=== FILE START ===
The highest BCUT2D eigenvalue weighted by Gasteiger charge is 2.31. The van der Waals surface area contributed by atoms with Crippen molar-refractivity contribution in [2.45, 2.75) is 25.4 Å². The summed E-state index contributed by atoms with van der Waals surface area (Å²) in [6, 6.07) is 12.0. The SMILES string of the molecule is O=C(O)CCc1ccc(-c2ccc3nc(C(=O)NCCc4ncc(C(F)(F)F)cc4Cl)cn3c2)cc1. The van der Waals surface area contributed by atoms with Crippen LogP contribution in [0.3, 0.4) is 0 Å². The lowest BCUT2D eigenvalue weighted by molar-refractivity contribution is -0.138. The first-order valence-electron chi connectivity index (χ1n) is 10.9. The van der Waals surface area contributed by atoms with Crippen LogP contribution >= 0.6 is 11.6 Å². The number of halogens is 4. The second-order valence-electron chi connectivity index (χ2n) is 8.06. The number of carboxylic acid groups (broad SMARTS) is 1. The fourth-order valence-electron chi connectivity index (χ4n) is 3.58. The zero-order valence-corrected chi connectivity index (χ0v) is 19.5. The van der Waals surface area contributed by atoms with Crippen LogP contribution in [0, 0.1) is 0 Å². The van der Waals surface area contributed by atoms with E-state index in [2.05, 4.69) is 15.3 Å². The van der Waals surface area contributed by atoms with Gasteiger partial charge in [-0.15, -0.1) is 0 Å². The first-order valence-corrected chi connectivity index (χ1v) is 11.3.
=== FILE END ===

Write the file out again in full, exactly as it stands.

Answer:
The highest BCUT2D eigenvalue weighted by Gasteiger charge is 2.31. The van der Waals surface area contributed by atoms with Crippen molar-refractivity contribution in [2.45, 2.75) is 25.4 Å². The summed E-state index contributed by atoms with van der Waals surface area (Å²) in [6, 6.07) is 12.0. The SMILES string of the molecule is O=C(O)CCc1ccc(-c2ccc3nc(C(=O)NCCc4ncc(C(F)(F)F)cc4Cl)cn3c2)cc1. The van der Waals surface area contributed by atoms with Crippen LogP contribution in [0.3, 0.4) is 0 Å². The lowest BCUT2D eigenvalue weighted by molar-refractivity contribution is -0.138. The first-order valence-electron chi connectivity index (χ1n) is 10.9. The van der Waals surface area contributed by atoms with Crippen LogP contribution >= 0.6 is 11.6 Å². The number of halogens is 4. The second-order valence-electron chi connectivity index (χ2n) is 8.06. The number of carboxylic acid groups (broad SMARTS) is 1. The fourth-order valence-electron chi connectivity index (χ4n) is 3.58. The zero-order valence-corrected chi connectivity index (χ0v) is 19.5. The van der Waals surface area contributed by atoms with Crippen LogP contribution in [0, 0.1) is 0 Å². The van der Waals surface area contributed by atoms with E-state index in [2.05, 4.69) is 15.3 Å². The van der Waals surface area contributed by atoms with Gasteiger partial charge in [-0.15, -0.1) is 0 Å². The first-order valence-corrected chi connectivity index (χ1v) is 11.3.